Independent Office for Police Conduct (IOPC - formerly IPCC)
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Investigation finds North Wales Police officers used reasonable force prior to man’s death

North Wales Police officers used reasonable force on a man who was injuring himself with a blade to attempt to protect him and others around him, an Independent Office for Police Conduct (IOPC) investigation found.

Officers were called to the Brandy Brook estate in Johnstown, Wrexham on Sunday 12 February 2017 by ambulance staff, who were attending the address following a report that a man had taken an overdose.

Paul Williams was Tasered twice after police officers saw he was in possession of part of a Stanley knife blade. He sustained a serious injury to his neck during the incident, which the evidence gathered during the IOPC investigation suggests was self-inflicted. He died in hospital later that morning.

An inquest, which concluded recently (10 January 2020), recorded a narrative conclusion. 

Our investigation concluded in October 2017, less than eight months after it was referred. We considered prior police contact including telephone contact between Mr Williams, his family and North Wales Police during the early hours of 12 February 2017. We also looked at the attendance of police officers outside his home address later that morning.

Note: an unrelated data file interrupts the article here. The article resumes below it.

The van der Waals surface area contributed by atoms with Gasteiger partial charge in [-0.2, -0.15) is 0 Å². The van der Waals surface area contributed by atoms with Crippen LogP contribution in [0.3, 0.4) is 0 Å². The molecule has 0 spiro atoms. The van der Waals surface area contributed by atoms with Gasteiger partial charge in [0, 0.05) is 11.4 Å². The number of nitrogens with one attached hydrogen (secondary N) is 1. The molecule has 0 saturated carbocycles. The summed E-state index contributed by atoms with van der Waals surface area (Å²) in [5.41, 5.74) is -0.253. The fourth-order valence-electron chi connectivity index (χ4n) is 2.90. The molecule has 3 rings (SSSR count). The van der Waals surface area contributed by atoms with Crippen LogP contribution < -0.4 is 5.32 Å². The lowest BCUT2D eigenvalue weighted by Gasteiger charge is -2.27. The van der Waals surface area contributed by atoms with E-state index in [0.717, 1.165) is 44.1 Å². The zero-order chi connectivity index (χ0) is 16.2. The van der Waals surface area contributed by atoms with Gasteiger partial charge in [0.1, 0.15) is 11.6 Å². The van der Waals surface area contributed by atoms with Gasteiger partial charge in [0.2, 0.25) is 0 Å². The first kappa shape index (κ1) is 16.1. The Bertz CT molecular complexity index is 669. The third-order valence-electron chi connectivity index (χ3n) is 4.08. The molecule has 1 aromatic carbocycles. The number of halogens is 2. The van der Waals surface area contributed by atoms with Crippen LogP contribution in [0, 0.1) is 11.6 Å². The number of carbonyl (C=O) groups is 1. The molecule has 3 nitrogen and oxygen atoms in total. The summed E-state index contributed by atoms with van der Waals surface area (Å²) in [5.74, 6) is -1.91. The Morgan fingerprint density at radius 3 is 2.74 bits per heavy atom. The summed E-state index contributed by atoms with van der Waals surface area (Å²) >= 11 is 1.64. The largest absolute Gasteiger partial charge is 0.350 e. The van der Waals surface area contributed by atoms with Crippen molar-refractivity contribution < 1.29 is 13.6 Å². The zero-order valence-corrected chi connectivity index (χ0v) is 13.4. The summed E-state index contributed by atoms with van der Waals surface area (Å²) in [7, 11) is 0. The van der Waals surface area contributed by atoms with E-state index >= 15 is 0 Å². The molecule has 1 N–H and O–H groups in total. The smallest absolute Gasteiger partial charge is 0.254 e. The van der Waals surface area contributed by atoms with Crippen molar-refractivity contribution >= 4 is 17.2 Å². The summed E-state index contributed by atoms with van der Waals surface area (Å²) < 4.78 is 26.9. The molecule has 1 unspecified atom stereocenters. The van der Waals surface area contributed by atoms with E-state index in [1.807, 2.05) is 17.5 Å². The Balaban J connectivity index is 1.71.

Director for Wales Catrin Evans said:

“This was a tragic incident and my thoughts are with Mr Williams’ family and friends, and the three officers who tried their best to help him.

“The officer who Tasered Mr Williams used reasonable force to bring Mr Williams safely under control.

“The Taser had little or no effect, so officers also attempted to use their incapacitant spray. Given that verbal commands, Taser and physical restraint had not worked, we consider that the use of spray was the only viable tactical option left available to the officers.”

As part of our investigation, we obtained call recordings, the Taser download, accounts from eyewitnesses and officers, examined CCTV footage, and attended the post-mortem examination.

We found no indication that any person serving with the police may have committed a criminal offence or behaved in a manner that would justify the bringing of disciplinary proceedings.

Publication of our findings has awaited the end of an inquest.


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